Front view
Inv. No.S-1607
ArtistGerhard Trumlerborn 1937 in Austria

"Felsenbaum von Norden, Prandegg"

Mühlviertel, Upper Austria


gelatin silver print

Dimensions44 x 36 cm

signed, titled and numbered (pencil) on verso


The Photographer Before Winter
The here and now is the stuff of photography. At the shutter release is inevitably present. In this present, Gerhard Trumler seeks motifs that are relics of a bygone era. The last witnesses and testimonies of a world that is turning towards modernity and thus erasing everything regional. The general store in the village, the crumbling plaster of the farmhouse, the old brush broom binder, the last thatched roof of the Waldviertel, again and again furrowed faces and fields, calloused hands, enameled tin ports. Hymns to the smock! Trumler arrives just before all this no longer exists: whitewashed parlors, checkered bedding, Sacred Heart and Sacred Mary pictures, rollers and stencil decoration in the chambers, ramshackle Herrgotte along the paths and the grown stones in the meadows. This is the after-summer of the homeland, the land before winter.
And again and again the trusting look into the camera. With all respect for the power of the priest mediating eternity beyond, but the hope that the photographer will give the existence here duration! He robs the picture, but he gives afterlife to people and things.
What is to remain in the glut of photographs needs evidence in terms of content and image. And for this Trumler sometimes intervenes in reality. He does not shy away from the arrangement, if it gives the image a market and the depicted a place to stay: The staying - a discharge in effigie!
The photographer gives duration to the transient people together with their frail life's work. It seems a contradiction, however, that he consigns what is itself almost eternal, the stones in the forests of the Waldviertel and Mühlviertel, to permanence. The whole mountain range from the Upper Palatinate over the Bavarian and Bohemian Forest to the Mühh and Waldviertel is interspersed with granite stones. They do not have the striations of the erratic boulders left behind by the glaciers. These stones simply stood still while frost and water eroded away the surrounding softer rock. And they will stand unchanged like that for a long time to come, covered by leg-dry lichens and colonized by meager trees. Adalbert Stifter has praised them with ever new words: "And between the trunks the seeds of the granite blocks are spread, some gray, most of them covered with moss then the millions of forest creepers, the forest flowers are clustered, then the multicolored sponges, the tendrils and branches of berries, the shrubs, and there is many a little tree that begins its young life." (From the Bavarian Forest)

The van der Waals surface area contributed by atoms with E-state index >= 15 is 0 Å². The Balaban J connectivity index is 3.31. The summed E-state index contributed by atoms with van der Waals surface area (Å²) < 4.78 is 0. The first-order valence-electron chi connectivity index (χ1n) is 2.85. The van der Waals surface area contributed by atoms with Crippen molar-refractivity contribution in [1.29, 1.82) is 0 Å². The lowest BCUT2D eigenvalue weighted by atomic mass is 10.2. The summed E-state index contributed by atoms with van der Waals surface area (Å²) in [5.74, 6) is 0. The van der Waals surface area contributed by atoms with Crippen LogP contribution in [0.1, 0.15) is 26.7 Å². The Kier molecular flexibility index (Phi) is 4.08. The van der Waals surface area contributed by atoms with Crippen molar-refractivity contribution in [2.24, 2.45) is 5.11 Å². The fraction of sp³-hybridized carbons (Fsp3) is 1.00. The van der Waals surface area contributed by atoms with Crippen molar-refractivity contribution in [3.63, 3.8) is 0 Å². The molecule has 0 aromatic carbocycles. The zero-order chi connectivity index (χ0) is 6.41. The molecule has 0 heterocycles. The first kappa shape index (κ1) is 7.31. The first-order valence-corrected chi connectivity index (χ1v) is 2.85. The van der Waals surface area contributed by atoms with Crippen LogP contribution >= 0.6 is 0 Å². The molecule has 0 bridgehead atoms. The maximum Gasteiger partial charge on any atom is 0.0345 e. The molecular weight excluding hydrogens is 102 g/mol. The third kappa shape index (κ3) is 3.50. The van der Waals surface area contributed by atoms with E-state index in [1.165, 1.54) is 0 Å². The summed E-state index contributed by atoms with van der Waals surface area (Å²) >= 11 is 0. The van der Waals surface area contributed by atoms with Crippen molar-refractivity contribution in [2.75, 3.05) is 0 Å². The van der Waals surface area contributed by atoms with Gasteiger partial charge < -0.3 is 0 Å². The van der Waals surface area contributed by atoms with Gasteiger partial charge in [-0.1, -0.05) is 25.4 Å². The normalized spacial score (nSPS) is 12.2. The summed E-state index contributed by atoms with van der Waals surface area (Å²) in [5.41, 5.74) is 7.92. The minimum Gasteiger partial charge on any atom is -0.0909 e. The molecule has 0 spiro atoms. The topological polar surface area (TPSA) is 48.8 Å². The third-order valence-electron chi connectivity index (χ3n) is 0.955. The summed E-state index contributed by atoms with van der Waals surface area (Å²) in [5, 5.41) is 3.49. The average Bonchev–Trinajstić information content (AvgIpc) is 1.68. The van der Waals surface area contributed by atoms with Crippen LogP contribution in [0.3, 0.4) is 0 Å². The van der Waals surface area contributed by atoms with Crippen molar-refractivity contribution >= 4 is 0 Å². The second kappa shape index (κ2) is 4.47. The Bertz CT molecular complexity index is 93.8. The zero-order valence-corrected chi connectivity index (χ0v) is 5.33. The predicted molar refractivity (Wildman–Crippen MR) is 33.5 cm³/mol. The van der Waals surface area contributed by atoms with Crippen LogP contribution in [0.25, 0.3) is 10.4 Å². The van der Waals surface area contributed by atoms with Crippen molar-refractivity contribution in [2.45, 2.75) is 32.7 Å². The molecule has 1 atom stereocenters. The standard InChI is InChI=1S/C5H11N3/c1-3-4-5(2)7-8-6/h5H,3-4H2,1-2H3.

In Gerhard Trumler's work, the same stones are exposed in the first over-white snow; they do not grow out of the ground, but sink into it, join defoliated trees, become graphic formations. The grain of the granite becomes the equivalent of the grain of the light image. The eternal, immovable stone becomes a leaf, a fleeting image that depends on the photographer to fix it. The Viennese photographer Gerhard Trumler lives this contradiction restlessly.
From the Tyrol to Burgenland, he captures in the photograph what threatens to pass away: the old people, the simple life, the meager beauty of nature. And because he, unlike the people who stand in his way, does not fully trust the permanence of the photograph, he has books printed, just as restlessly, more than eighty in the meantime. Among the most beautiful is Granit, das land vor dem Winter - Waldviertel, published in 1994 and immediately voted "Austria's most beautiful book," followed in 1996 by Katzensilber, Land zwischen Mihel und Aist - Mühlviertel. And more are to follow, already planned for years to come: Rock crystal, tourmaline, limestone, chalcedony, etc. - restlessly holding on to the ephemeral, restlessly holding on to the illusion, one day it would be possible for him ... to finally let himself fall, to finally allow that what is to happen will happen". (Gerhard Trumler on the back of the dust jacket of the book Granit)
At the trigger is inevitably transience.
(Martin Ortmeier, from: Gerhard Trumler, Photographien 1970-2000, 2001, first published in Gerhard Trumler, Granit, 1998)

S-1607, "Felsenbaum von Norden, Prandegg"
Gerhard Trumler, "Felsenbaum von Norden, Prandegg", 1976
S-1607, Front view
© Gerhard Trumler
S-1607, Back view
Gerhard Trumler, "Felsenbaum von Norden, Prandegg", 1976
S-1607, Back view